Japan’s oldest, most traditional alcoholic beverage, shochu is a clear, distilled spirit made from fermented, well, almost anything. “I’ve actually calculated this once,” Kyushu-based osteopathic researcher by day, Kanpai blogger by night Stephen Lyman said to me. “For all the different decisions made during the process, there are literally millions of styles of shochu you can make. The scope is enormous.”

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A Vegan Pantry Staple You Can Get at Any 7-11 in Japan

Even though—like miso and tempeh—it is made of fermented soybeans, sticky, earthy, funky natto does not receive the same love as its cousins. Slimy foods are just a little bit challenging to sell—no matter how high in protein or environmentally sustain…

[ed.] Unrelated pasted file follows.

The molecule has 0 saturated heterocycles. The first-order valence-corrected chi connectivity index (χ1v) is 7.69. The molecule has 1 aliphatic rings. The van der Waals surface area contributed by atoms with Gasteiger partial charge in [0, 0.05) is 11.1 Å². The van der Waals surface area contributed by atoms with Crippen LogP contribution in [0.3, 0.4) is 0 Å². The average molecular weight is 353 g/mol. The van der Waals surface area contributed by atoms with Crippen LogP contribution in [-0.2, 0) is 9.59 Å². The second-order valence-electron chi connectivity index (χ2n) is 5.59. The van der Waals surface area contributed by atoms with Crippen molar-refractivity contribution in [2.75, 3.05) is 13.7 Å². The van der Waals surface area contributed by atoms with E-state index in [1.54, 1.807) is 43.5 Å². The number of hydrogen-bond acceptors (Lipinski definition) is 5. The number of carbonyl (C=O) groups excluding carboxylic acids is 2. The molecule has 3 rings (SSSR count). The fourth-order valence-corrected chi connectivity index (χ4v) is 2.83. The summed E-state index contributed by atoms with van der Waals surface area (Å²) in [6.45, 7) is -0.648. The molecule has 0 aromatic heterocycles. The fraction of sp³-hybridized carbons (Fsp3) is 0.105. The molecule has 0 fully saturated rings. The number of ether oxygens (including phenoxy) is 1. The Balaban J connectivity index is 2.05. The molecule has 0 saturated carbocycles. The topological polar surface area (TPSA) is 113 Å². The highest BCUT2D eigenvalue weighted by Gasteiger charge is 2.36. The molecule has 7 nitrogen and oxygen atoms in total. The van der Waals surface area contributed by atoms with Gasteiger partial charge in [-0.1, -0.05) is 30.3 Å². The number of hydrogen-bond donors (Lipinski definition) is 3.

Even though—like miso and tempeh—it is made of fermented soybeans, sticky, earthy, funky natto does not receive the same love as its cousins. Slimy foods are just a little bit challenging to sell—no matter how high in protein or environmentally sustainable.

Let’s get the technicals out of the way: Natto is boiled soybeans that have been inoculated with Bacillus subtilis and left to ferment for about a day. The culture is found in a type of straw that was used historically in Japan to store food. Like yogurt, natto’s origin was likely accidental, probably involving an epicure discovering that she liked the taste of soybeans that had been wrapped in straw. Somewhere between the discovery that fermented soybeans are edible and 2020, natto became a Japanese staple.